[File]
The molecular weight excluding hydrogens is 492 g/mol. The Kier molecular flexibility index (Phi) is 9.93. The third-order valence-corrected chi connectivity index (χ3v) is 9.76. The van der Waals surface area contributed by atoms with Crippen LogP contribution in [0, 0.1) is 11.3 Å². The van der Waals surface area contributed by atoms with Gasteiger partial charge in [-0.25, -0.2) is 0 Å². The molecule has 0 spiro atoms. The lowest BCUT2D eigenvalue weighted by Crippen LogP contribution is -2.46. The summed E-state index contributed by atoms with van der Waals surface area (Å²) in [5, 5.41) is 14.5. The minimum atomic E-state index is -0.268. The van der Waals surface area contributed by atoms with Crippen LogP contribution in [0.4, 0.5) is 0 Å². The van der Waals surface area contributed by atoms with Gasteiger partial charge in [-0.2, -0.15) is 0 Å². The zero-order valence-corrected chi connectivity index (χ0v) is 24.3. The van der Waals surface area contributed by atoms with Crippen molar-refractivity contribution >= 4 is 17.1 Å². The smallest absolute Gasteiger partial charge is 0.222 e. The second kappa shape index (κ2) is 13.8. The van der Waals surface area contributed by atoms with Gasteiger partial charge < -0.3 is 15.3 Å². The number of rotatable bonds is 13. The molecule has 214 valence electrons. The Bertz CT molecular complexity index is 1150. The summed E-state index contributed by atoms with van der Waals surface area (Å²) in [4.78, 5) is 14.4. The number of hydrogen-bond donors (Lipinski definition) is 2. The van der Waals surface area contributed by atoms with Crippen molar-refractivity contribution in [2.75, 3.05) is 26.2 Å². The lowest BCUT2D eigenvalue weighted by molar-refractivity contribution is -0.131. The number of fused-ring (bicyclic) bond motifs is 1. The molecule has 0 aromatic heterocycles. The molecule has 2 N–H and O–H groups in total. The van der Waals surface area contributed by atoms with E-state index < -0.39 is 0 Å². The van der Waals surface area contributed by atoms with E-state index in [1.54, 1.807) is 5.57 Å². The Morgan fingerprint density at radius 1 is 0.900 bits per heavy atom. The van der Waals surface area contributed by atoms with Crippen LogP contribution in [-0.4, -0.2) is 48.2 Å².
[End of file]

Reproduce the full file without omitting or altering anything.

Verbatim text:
The molecular weight excluding hydrogens is 492 g/mol. The Kier molecular flexibility index (Phi) is 9.93. The third-order valence-corrected chi connectivity index (χ3v) is 9.76. The van der Waals surface area contributed by atoms with Crippen LogP contribution in [0, 0.1) is 11.3 Å². The van der Waals surface area contributed by atoms with Gasteiger partial charge in [-0.25, -0.2) is 0 Å². The molecule has 0 spiro atoms. The lowest BCUT2D eigenvalue weighted by Crippen LogP contribution is -2.46. The summed E-state index contributed by atoms with van der Waals surface area (Å²) in [5, 5.41) is 14.5. The minimum atomic E-state index is -0.268. The van der Waals surface area contributed by atoms with Crippen LogP contribution in [0.4, 0.5) is 0 Å². The van der Waals surface area contributed by atoms with Gasteiger partial charge in [-0.2, -0.15) is 0 Å². The zero-order valence-corrected chi connectivity index (χ0v) is 24.3. The van der Waals surface area contributed by atoms with Crippen molar-refractivity contribution >= 4 is 17.1 Å². The smallest absolute Gasteiger partial charge is 0.222 e. The second kappa shape index (κ2) is 13.8. The van der Waals surface area contributed by atoms with Gasteiger partial charge < -0.3 is 15.3 Å². The number of rotatable bonds is 13. The molecule has 214 valence electrons. The Bertz CT molecular complexity index is 1150. The summed E-state index contributed by atoms with van der Waals surface area (Å²) in [4.78, 5) is 14.4. The number of hydrogen-bond donors (Lipinski definition) is 2. The van der Waals surface area contributed by atoms with Crippen molar-refractivity contribution in [2.75, 3.05) is 26.2 Å². The lowest BCUT2D eigenvalue weighted by molar-refractivity contribution is -0.131. The number of fused-ring (bicyclic) bond motifs is 1. The molecule has 0 aromatic heterocycles. The molecule has 2 N–H and O–H groups in total. The van der Waals surface area contributed by atoms with E-state index < -0.39 is 0 Å². The van der Waals surface area contributed by atoms with E-state index in [1.54, 1.807) is 5.57 Å². The Morgan fingerprint density at radius 1 is 0.900 bits per heavy atom. The van der Waals surface area contributed by atoms with Crippen LogP contribution in [-0.4, -0.2) is 48.2 Å².